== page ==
FastTag (Avalanche) is the only commercialized tool implementing such an approach. This tool combines Al techniques to automate some aspects of the visual recognition process, while allowing programmers to refine visual class identification using the Inspec language. The Louise language is used to define output code generation, thus combining the mapping phase and the target structure generation phase.
Since no SGML parser is embedded in FastTag, no DTD-driven structure inference occurs (as opposed to what happens with Mark-It or OmniMark), and the generation of a valid instance of the target DTD is under the sole responsibility of the programmer. Furthermore, specific programming is required to track the SGML context in the generated instance, which is needed when the mapping process is context-dependent (see the embedded ITEM> example used before).
Also, although Louise is a rather general purpose procedural language able to handle nontrivial data structures, FastTag's event-driven programming paradigm (where an event is generated each time a visual object is identified) does not facilitate complex structure reorganization during the output process.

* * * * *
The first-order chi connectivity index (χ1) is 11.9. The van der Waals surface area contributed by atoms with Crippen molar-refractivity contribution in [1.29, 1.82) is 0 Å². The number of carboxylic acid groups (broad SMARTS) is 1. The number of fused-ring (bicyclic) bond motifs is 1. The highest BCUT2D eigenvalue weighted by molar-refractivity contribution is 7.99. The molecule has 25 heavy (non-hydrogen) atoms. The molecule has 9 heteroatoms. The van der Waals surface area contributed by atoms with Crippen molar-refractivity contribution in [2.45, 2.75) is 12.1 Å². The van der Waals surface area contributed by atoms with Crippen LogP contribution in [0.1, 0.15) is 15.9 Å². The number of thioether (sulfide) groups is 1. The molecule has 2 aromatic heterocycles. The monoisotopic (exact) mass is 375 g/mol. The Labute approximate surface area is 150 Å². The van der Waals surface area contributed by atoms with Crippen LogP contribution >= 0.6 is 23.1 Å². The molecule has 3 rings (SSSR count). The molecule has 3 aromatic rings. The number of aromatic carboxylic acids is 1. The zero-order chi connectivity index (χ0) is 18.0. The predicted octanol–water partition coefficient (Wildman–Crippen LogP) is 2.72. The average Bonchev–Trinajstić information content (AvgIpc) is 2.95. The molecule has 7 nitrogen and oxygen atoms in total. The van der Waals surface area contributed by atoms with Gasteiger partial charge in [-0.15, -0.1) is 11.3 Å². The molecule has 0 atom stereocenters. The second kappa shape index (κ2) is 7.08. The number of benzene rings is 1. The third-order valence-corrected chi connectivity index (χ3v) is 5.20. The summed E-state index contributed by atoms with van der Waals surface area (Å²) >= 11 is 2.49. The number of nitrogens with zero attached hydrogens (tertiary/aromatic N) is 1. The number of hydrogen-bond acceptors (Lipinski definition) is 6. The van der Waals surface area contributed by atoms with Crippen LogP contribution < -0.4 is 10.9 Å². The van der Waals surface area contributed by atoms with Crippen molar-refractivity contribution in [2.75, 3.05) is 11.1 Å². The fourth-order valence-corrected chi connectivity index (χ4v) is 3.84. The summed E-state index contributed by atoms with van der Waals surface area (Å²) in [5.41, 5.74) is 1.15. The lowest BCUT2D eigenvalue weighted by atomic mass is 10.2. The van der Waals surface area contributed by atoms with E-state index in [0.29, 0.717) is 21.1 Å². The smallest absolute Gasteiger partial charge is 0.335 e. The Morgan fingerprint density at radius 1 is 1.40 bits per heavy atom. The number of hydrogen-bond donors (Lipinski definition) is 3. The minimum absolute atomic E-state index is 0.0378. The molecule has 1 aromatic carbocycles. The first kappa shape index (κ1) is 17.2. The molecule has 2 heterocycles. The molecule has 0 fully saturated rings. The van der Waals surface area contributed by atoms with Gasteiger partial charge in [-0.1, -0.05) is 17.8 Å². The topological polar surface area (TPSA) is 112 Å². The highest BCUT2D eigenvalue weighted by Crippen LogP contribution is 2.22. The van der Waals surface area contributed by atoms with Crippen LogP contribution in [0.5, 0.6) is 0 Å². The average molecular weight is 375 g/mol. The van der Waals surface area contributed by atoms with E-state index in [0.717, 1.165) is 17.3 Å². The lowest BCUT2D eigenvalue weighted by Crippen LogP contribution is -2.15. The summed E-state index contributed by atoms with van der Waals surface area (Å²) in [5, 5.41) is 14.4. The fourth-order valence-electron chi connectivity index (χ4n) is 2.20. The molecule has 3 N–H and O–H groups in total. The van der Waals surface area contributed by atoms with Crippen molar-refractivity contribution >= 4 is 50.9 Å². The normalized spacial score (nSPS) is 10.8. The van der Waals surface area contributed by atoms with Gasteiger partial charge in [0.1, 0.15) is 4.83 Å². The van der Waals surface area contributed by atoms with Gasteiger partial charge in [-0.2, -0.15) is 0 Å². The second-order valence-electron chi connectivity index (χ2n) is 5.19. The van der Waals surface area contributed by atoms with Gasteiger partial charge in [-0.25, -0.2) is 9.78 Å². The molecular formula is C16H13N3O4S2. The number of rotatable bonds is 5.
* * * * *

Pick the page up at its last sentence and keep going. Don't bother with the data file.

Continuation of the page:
By associating the identification, mapping and target structure generation phases in a single, non-interruptible process, the single step approach described so far tends to concentrate several independent kinds of difficulties in a single piece of code. This code is written and maintained by a single programmer, who has to combine knowledge related to the idiosyncrasies of some input format and the particulars of some target DTD.
Furthermore, tools built around event-driven programming paradigms tend to restrict the programmer to a linear vision of the conversion process, and make it very difficult to address cases where structure disambiguation requires look-ahead, look-behind and look-aside.
Finally, by directly referring to the target DTD and attempting to make a one-step jump to the associated information level, one silently makes the assumption that the source document fits the target DTD, which is not always true.
Processing model The main idea behind multi-step approaches is to relax some of the previous constraints by introducing one or several intermediate DTDs. These intermediate DTDs explicitly model intermediate "information states" in the uptranslation process, such as the output of the identification or mapping phases described before. But it is also possible to break down each phase further and to introduce still more DTDs.
This "pipelining" process intends to meet several goals:
1. separate the problems associated with decoding of the input format, identification of visual presentation classes, mapping to the target structure and "raising" the information level;
2. allow different programmers, with different skills, to develop and maintain the multiple pieces of the up-translation "pipeline", thus facilitating work in parallel;